Proper to the period when she was child, Mrs. Bell recalls her childhood home as a “homestead.”
The homestead was on the edge of a bayou near a river that was prone to flooding — which sent her and her siblings fleeing. Her father later bought land on higher ground and built a “great big square building” where they all lived. That later became the barn after Mrs. Bell’s father built a home on the property.
“I was one of seven, and I am in the middle with three above and three below,” Mrs. Bell said. “We had four boys and three girls.” All of them worked in the fields with Mrs. Bell’s parents — Ned James and Susie Lee Harper. Her parents’ pictures are among the many in the Bell home.
The older Mr. Bell’s mother was a domestic worker.
“That means she cleaned homes for white people,” the older Mr. Bell said. “My mom [finished] eighth grade and my father was [in school] until third grade but he was a skilled plasterer.”
He has more details about the paternal side of his family than his mother’s ancestors.
“I can go back to my grandfather on my father’s side,” he said. “My [paternal] grandfather, I remember him quite well on my father’s side — his name was Hampton Bell — and my father was Major Bell.”
Mr. Bell, who was born in 1932, doesn’t have any pictures of his maternal grandparents.
He was an only child by his mother but has five half-brothers and three half-sisters from his father.
Mr. and Mrs. Bell both attended Southern University A&M College in Baton Rouge, where they met. She studied home economics, and he received a degree in business administration.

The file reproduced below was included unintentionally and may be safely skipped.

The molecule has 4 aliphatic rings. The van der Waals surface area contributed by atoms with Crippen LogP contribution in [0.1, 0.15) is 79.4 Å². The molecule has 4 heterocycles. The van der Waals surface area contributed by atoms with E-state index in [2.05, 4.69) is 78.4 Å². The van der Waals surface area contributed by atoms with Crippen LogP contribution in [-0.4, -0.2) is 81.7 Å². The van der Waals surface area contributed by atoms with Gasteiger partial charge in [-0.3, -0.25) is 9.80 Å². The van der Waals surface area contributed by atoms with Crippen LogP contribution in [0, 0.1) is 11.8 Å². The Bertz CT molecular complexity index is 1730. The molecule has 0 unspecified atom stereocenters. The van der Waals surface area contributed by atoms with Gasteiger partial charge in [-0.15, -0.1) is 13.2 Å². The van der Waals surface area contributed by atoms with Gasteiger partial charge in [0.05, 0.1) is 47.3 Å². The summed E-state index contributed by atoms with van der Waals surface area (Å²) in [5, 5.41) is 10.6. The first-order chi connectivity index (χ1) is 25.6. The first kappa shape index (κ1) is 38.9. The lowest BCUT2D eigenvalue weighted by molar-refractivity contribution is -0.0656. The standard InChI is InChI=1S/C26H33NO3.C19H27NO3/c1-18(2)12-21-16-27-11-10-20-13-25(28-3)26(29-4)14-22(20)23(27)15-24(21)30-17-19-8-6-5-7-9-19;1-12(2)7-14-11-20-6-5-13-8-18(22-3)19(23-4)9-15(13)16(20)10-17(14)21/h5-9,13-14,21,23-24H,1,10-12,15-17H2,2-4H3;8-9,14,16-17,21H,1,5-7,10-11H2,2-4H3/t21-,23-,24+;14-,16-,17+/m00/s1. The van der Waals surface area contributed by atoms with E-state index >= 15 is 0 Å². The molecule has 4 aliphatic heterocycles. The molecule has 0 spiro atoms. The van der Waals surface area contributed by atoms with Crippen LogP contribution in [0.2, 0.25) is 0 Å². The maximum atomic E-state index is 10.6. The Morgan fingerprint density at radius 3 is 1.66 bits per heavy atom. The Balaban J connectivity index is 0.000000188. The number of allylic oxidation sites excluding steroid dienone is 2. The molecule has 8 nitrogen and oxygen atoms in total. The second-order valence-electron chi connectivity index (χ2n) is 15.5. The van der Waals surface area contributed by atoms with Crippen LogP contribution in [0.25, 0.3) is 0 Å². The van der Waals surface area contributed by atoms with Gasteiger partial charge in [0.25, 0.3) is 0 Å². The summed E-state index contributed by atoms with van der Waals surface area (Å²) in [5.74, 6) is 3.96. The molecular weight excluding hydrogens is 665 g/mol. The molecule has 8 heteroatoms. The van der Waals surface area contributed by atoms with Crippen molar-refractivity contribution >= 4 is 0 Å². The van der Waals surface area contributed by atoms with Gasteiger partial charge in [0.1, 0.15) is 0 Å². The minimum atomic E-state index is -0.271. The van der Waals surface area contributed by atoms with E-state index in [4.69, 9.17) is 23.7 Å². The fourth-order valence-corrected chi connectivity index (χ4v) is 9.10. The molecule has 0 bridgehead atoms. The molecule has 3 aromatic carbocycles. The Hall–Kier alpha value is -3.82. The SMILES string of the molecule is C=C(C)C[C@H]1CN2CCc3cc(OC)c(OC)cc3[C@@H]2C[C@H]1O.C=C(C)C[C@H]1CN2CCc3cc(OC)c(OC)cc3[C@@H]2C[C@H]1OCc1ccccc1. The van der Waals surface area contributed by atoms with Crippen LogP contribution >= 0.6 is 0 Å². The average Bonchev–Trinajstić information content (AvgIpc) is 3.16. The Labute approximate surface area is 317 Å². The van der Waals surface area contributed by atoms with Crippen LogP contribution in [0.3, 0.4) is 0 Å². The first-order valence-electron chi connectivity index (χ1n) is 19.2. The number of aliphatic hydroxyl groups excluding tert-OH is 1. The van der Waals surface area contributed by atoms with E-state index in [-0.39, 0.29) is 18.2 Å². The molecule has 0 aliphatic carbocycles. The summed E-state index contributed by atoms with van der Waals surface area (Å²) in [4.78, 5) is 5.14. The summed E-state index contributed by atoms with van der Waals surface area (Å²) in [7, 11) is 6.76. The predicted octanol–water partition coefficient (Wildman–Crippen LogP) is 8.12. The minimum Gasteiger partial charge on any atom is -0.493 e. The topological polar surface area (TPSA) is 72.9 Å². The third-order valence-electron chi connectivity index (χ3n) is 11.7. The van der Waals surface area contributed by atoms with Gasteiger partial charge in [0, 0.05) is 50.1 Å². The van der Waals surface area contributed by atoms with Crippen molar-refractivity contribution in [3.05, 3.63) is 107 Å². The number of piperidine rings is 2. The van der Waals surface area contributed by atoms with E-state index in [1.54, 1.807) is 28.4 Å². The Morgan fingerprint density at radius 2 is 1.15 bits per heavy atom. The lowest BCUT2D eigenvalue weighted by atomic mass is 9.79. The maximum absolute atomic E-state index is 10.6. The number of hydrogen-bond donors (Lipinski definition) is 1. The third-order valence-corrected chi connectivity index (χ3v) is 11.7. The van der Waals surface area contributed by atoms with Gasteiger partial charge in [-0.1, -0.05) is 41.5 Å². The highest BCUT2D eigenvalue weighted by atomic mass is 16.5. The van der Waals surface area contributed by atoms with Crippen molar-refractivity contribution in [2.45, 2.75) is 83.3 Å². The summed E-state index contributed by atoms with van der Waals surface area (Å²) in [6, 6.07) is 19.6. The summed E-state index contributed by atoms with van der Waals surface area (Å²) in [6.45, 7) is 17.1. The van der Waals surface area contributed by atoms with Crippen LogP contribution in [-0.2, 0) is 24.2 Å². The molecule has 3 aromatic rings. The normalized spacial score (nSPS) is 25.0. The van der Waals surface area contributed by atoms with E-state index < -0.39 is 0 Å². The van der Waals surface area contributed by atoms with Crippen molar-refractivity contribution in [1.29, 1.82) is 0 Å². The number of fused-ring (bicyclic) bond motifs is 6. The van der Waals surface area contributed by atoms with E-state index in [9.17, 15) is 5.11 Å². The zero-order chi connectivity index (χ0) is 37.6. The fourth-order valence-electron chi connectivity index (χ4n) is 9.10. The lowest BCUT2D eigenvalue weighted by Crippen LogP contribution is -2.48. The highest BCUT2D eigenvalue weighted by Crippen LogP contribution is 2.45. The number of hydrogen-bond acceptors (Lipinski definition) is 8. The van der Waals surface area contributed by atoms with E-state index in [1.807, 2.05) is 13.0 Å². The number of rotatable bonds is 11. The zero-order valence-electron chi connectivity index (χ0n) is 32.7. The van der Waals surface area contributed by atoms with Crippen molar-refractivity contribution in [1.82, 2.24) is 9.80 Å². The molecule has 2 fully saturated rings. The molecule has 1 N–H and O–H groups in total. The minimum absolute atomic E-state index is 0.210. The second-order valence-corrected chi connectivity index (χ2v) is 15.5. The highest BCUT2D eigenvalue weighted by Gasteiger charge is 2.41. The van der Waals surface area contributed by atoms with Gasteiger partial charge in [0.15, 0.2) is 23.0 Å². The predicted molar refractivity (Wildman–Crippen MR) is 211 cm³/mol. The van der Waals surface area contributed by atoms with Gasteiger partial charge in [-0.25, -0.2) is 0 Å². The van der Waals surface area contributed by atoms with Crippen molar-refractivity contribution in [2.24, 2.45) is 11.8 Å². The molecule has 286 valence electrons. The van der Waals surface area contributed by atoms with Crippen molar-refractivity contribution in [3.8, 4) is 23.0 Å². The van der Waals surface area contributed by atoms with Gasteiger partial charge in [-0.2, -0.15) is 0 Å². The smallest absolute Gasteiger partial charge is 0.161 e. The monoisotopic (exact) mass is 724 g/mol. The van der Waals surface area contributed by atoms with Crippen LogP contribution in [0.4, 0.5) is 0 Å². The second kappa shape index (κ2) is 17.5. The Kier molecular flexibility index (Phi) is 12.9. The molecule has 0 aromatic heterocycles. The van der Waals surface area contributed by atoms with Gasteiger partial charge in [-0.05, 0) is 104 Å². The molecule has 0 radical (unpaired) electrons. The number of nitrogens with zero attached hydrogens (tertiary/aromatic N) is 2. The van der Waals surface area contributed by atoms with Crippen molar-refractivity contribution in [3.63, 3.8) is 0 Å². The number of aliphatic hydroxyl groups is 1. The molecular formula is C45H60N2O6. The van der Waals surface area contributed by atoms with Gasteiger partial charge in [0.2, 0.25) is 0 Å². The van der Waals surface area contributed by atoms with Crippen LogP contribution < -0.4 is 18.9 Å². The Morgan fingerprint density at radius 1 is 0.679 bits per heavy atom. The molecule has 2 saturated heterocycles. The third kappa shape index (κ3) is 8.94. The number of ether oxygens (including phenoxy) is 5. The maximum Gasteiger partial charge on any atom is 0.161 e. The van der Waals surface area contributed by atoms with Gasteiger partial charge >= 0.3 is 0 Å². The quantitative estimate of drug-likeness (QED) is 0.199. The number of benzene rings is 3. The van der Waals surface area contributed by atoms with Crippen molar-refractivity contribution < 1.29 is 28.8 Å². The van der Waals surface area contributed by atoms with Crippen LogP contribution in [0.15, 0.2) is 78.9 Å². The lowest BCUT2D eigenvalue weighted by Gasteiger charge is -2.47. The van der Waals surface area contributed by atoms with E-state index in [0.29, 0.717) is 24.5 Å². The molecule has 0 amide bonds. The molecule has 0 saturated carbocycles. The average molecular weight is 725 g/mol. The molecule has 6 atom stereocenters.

The Bells were among thousands of blacks who left the South for Toledo in the 1950s. The older Mr. Bell had completed ROTC and then spent time in the military. With a bachelor’s degree in hand, he was looking for a good job. At the invitation of a cousin in Toledo, he decided he wouldn’t return to Louisiana and opted to stay in Toledo. Mrs. Bell followed him to Toledo a year later.
Mike Bell, at age 5, came with his mother to Toledo from Louisiana.
Together, the Bell’s raised four boys: Mike and his three younger brothers, Keith, Norman, Jr., and the youngest, Shawn, who died on Feb. 3, 2003, of a heart attack.
A graduate of Woodward High School and the University of Toledo, Mike Bell’s first job after college was working as a brakeman on the railroad. He did that for about seven years before his father persuaded him to apply for a job on the Toledo Fire Department, which he joined in 1980. Mayor Bell, 58, was elevated to fire chief in 1990 and held that post until 2007, when Gov. Ted Strickland appointed him state fire marshal. He resigned from that job before campaigning for mayor four years ago.
He is running in the general election against D. Michael Collins, a fellow independent who serves on Toledo City Council.
As the city’s second African-American mayor after Jack Ford, Mayor Bell said he encountered discrimination at times in his past, but he always brushed it off. And now, he said he has not allowed race to guide his decisions.